Yesterday I went into London to see Madonna at the O2 Arena. We drove to the edge of London, parked and then got the tube in the rest of the way. Unfortunately the Jubilee Line was shut and so we had to take the Docklands Light Railway to East India, where we caught a river ferry to get across to the dome. Therefore the journey was a mix of car, train, boat and on foot.
It was the first time I have been inside the Dome, having seen it many times from the outside. If you have not been there it is an amazingly huge structure. Inside there is a large reception area with a big variety of restaurants around the outer edge of the dome. We made our way past the sellers of Madonna souvenir programmes (£20 each) and headed to the Brazilian restaurant “Rodizio Rico”. I have never been to a Brazilian restaurant before. We helped ourselves to the buffet and then a never-ending stream of young waiters came around with various cooked meats on skewers and proceeded to carve off pieces onto our plates. The meat included everything from chicken wings and chicken hearts, to roast beef and roast ham. It was very, very tasty!
Feeling rather stuffed we made our way to our entrance to the arena which is in the centre of the dome. We had paid almost £100 but were in the seats almost furthest from the stage, right up “in the gods”. Those closest to the stage had paid around £500 for the privilege. We arrived at about 7:30pm and had to wait until around 9:20pm before the lights faded and Madonna appeared. Apparently she doesn’t like air-conditioning, as it affects her voice, and so the arena was a sweatbox. I am just glad that I paid almost £5 for a large Fanta orange drink with ice.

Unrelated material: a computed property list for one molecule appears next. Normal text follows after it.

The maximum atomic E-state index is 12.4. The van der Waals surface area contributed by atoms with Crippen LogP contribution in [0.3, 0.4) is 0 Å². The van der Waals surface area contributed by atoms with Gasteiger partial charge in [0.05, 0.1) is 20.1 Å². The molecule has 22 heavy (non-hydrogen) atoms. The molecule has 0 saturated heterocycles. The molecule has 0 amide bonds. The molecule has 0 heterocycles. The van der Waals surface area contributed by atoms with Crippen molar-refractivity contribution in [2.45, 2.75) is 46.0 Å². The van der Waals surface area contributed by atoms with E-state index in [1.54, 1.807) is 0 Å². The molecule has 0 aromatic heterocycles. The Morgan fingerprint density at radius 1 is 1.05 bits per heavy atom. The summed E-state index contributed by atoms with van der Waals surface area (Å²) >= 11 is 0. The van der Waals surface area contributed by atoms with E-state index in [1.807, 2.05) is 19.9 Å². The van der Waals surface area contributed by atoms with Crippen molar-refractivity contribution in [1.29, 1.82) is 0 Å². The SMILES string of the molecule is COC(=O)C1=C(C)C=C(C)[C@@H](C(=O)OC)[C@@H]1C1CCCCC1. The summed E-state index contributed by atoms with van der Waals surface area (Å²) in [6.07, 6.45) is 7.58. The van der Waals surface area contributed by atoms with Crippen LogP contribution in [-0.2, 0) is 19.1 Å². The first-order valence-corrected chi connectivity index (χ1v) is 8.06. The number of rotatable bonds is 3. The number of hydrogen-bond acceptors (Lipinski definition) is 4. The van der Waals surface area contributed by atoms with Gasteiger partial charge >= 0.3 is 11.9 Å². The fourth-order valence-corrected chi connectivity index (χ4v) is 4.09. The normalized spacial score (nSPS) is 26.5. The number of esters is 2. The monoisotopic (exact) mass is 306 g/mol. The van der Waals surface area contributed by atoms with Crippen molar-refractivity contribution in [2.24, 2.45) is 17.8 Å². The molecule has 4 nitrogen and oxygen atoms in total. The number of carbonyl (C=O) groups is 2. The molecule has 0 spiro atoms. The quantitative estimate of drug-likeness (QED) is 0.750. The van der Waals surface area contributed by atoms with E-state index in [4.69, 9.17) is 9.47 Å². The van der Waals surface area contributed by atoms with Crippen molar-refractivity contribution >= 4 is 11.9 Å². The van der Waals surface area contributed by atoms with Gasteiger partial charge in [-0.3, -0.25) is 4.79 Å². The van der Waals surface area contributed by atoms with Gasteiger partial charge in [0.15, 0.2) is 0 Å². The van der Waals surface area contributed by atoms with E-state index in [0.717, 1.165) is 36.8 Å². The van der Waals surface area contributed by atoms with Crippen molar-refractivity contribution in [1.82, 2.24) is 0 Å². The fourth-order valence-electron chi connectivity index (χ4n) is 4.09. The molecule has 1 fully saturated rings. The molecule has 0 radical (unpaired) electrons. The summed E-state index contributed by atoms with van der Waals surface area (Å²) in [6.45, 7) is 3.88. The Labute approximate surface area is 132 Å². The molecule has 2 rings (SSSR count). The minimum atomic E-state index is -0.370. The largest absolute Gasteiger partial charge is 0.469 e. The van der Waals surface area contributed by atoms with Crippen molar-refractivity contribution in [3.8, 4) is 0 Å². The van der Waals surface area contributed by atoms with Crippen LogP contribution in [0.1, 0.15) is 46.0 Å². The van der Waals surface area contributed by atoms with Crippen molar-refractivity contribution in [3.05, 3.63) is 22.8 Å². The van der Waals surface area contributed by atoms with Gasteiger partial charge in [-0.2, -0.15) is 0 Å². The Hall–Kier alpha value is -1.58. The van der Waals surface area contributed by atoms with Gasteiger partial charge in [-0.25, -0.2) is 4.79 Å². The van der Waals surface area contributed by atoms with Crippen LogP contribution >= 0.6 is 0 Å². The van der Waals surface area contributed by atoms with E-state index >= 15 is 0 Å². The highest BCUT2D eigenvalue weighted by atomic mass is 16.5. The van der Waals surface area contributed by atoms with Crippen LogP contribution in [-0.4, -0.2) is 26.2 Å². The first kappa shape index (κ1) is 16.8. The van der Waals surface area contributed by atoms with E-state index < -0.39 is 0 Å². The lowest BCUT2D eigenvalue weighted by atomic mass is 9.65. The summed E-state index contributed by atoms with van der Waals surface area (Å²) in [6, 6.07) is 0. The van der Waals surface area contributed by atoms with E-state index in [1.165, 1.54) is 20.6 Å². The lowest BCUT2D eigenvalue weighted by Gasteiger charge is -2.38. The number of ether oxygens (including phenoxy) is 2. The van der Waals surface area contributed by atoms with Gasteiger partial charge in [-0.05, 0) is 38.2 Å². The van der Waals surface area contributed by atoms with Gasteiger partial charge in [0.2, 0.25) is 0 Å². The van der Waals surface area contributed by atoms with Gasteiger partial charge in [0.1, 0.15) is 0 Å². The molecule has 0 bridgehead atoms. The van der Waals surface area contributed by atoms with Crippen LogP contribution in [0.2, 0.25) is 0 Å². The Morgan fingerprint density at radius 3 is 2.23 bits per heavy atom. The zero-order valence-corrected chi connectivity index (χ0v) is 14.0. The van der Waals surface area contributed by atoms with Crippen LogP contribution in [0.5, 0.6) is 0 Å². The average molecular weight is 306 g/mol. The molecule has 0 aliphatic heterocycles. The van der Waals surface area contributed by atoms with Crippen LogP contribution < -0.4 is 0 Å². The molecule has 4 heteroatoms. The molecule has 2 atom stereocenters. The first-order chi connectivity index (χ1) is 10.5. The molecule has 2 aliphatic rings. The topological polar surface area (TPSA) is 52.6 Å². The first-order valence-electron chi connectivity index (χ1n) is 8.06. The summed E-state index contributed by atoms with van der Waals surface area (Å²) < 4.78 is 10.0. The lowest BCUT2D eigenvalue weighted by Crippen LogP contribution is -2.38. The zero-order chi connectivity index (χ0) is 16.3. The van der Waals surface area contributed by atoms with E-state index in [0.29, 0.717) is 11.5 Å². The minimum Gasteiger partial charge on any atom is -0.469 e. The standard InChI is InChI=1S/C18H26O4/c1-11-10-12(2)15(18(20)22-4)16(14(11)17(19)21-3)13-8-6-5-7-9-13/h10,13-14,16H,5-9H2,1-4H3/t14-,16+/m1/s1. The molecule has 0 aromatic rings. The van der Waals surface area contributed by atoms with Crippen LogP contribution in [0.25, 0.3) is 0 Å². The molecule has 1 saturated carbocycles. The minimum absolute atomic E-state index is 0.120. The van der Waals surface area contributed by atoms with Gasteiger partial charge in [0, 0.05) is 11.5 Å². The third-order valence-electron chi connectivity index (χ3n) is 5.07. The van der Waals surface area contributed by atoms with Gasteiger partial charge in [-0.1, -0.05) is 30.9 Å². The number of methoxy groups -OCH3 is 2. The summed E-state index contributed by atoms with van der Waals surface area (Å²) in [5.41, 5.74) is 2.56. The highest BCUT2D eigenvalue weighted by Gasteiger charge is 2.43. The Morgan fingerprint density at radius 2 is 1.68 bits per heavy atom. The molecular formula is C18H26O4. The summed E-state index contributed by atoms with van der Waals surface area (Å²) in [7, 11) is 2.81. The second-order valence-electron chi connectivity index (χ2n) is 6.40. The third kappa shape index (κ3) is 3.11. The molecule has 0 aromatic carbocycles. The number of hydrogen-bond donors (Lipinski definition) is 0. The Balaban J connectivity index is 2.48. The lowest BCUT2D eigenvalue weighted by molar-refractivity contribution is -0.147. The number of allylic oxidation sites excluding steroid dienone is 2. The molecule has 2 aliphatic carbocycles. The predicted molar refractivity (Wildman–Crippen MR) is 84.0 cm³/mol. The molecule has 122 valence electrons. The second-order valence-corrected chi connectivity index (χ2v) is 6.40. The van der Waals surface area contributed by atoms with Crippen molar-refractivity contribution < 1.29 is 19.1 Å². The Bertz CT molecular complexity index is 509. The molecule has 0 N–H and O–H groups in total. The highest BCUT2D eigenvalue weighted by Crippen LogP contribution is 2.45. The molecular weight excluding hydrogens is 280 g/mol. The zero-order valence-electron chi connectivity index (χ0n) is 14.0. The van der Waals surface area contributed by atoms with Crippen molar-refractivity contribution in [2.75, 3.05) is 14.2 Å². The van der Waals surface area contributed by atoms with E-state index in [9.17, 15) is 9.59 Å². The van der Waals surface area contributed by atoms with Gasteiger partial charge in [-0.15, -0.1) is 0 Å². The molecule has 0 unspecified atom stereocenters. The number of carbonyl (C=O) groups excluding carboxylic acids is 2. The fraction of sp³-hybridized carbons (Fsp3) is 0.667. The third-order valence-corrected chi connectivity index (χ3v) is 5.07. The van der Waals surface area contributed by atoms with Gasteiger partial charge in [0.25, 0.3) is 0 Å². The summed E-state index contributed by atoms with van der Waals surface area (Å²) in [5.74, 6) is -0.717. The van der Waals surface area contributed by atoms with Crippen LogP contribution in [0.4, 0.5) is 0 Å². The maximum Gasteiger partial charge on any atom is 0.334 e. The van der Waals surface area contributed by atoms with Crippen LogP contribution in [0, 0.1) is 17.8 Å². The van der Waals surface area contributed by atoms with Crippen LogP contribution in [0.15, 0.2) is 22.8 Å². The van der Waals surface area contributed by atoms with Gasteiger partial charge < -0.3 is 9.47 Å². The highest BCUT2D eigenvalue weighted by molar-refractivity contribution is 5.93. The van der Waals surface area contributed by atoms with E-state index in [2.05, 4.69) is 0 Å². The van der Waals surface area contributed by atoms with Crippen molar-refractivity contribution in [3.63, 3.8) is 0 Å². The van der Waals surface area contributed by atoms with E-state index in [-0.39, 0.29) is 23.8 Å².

The show began with an amazing graphic display and the emergence of Madonna on a throne from the central panel at the back of the stage. She began with “Candy Shop” and went through a wide repertoire which included remixed versions of classics like “Holiday”, “Vogue”, “Die Another Day” and “Human Nature”. She also performed a tribute to Michael Jackson of “Billy Jean” and “Wanna be Starting Something”, with a Jackson look-a-like dancer on stage. This was well received by the packed arena. She performed a set of Latino rhythm songs during which Madonna played on an electric guitar. The final part of the concert was made up with a selection of more contemporary club tracks with a fantastic laser display.
The whole concert was backed up with some amazing effects and graphics on the big screens behind the stage. However, there was also a “video cylinder” which could be moved around and was used extremely effectively to portray waterfalls and other effects. There was also a car and a boxing ring on stage at various points. There is no doubt that Madonna has mastered the art of theatricality, with her show being as much about the theatre of it as the music.
The 2008/09 Sticky and Sweet Tour has already grossed over $270m with almost every date selling out within minutes of the tickets going on sale. Looking at the price of the programmes and other merchandise (T-shirts were £75 each) I would imagine that it will easily exceed $500m in total.
All in all it was a fantastic experience but I would hope that for future concerts I could get better tickets and be a little closer to the action. I hope that the YouTube clips from her tour give you some impression of what an incredible spectacle the whole experience is.